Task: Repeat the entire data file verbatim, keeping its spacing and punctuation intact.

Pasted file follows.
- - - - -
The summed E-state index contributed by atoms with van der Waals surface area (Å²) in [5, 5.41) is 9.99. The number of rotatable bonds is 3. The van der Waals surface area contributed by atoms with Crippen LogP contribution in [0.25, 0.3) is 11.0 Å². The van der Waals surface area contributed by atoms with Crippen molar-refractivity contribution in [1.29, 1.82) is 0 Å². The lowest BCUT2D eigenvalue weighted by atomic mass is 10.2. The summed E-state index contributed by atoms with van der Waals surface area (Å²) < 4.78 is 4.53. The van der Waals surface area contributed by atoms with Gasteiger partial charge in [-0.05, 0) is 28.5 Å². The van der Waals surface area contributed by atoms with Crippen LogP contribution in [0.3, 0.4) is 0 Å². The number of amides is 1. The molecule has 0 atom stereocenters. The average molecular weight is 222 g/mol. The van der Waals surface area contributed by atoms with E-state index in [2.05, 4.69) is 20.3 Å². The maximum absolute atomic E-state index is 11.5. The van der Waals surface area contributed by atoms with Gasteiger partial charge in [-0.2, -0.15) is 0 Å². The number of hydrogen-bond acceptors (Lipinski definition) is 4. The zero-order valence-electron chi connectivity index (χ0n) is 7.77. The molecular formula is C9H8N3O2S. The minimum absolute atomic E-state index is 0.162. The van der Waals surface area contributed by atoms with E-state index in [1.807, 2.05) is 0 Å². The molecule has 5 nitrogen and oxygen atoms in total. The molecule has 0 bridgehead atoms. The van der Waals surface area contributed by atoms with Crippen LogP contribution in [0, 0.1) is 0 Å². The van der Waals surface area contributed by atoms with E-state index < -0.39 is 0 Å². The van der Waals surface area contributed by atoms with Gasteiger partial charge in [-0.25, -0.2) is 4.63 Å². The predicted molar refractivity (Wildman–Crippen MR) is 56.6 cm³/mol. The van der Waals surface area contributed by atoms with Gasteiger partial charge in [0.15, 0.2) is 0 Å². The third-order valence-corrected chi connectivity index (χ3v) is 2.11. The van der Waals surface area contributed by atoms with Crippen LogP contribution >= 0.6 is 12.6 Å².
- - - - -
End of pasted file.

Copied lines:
The summed E-state index contributed by atoms with van der Waals surface area (Å²) in [5, 5.41) is 9.99. The number of rotatable bonds is 3. The van der Waals surface area contributed by atoms with Crippen LogP contribution in [0.25, 0.3) is 11.0 Å². The van der Waals surface area contributed by atoms with Crippen molar-refractivity contribution in [1.29, 1.82) is 0 Å². The lowest BCUT2D eigenvalue weighted by atomic mass is 10.2. The summed E-state index contributed by atoms with van der Waals surface area (Å²) < 4.78 is 4.53. The van der Waals surface area contributed by atoms with Gasteiger partial charge in [-0.05, 0) is 28.5 Å². The van der Waals surface area contributed by atoms with Crippen LogP contribution in [0.3, 0.4) is 0 Å². The number of amides is 1. The molecule has 0 atom stereocenters. The average molecular weight is 222 g/mol. The van der Waals surface area contributed by atoms with E-state index in [2.05, 4.69) is 20.3 Å². The maximum absolute atomic E-state index is 11.5. The van der Waals surface area contributed by atoms with Gasteiger partial charge in [-0.2, -0.15) is 0 Å². The number of hydrogen-bond acceptors (Lipinski definition) is 4. The zero-order valence-electron chi connectivity index (χ0n) is 7.77. The molecular formula is C9H8N3O2S. The minimum absolute atomic E-state index is 0.162. The van der Waals surface area contributed by atoms with E-state index in [1.807, 2.05) is 0 Å². The molecule has 5 nitrogen and oxygen atoms in total. The molecule has 0 bridgehead atoms. The van der Waals surface area contributed by atoms with Crippen LogP contribution in [0, 0.1) is 0 Å². The van der Waals surface area contributed by atoms with E-state index < -0.39 is 0 Å². The van der Waals surface area contributed by atoms with Gasteiger partial charge in [-0.25, -0.2) is 4.63 Å². The predicted molar refractivity (Wildman–Crippen MR) is 56.6 cm³/mol. The van der Waals surface area contributed by atoms with Gasteiger partial charge in [0.15, 0.2) is 0 Å². The third-order valence-corrected chi connectivity index (χ3v) is 2.11. The van der Waals surface area contributed by atoms with Crippen LogP contribution >= 0.6 is 12.6 Å².